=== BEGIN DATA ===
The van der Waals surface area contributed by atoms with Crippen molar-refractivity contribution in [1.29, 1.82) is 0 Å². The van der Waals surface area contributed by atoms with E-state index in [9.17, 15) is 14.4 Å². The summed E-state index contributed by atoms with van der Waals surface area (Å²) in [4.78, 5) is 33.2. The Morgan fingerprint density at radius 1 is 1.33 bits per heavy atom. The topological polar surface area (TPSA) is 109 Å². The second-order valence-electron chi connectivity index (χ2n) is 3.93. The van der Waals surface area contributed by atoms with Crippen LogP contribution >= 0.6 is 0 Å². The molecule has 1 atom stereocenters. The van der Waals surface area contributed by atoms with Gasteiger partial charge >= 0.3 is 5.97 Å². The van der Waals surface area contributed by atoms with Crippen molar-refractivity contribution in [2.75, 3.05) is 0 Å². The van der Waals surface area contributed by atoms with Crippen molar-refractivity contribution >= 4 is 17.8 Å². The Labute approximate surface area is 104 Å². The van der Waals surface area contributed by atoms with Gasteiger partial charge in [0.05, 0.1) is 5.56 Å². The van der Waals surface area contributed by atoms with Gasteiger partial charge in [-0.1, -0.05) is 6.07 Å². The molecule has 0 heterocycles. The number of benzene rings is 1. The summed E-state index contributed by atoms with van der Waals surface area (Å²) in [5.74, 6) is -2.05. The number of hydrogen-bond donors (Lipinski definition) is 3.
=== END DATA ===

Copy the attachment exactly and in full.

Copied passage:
The van der Waals surface area contributed by atoms with Crippen molar-refractivity contribution in [1.29, 1.82) is 0 Å². The van der Waals surface area contributed by atoms with E-state index in [9.17, 15) is 14.4 Å². The summed E-state index contributed by atoms with van der Waals surface area (Å²) in [4.78, 5) is 33.2. The Morgan fingerprint density at radius 1 is 1.33 bits per heavy atom. The topological polar surface area (TPSA) is 109 Å². The second-order valence-electron chi connectivity index (χ2n) is 3.93. The van der Waals surface area contributed by atoms with Crippen LogP contribution >= 0.6 is 0 Å². The molecule has 1 atom stereocenters. The van der Waals surface area contributed by atoms with Gasteiger partial charge >= 0.3 is 5.97 Å². The van der Waals surface area contributed by atoms with Crippen molar-refractivity contribution in [2.75, 3.05) is 0 Å². The van der Waals surface area contributed by atoms with Crippen molar-refractivity contribution >= 4 is 17.8 Å². The Labute approximate surface area is 104 Å². The van der Waals surface area contributed by atoms with Gasteiger partial charge in [0.05, 0.1) is 5.56 Å². The van der Waals surface area contributed by atoms with Gasteiger partial charge in [-0.1, -0.05) is 6.07 Å². The molecule has 0 heterocycles. The number of benzene rings is 1. The summed E-state index contributed by atoms with van der Waals surface area (Å²) in [5.74, 6) is -2.05. The number of hydrogen-bond donors (Lipinski definition) is 3.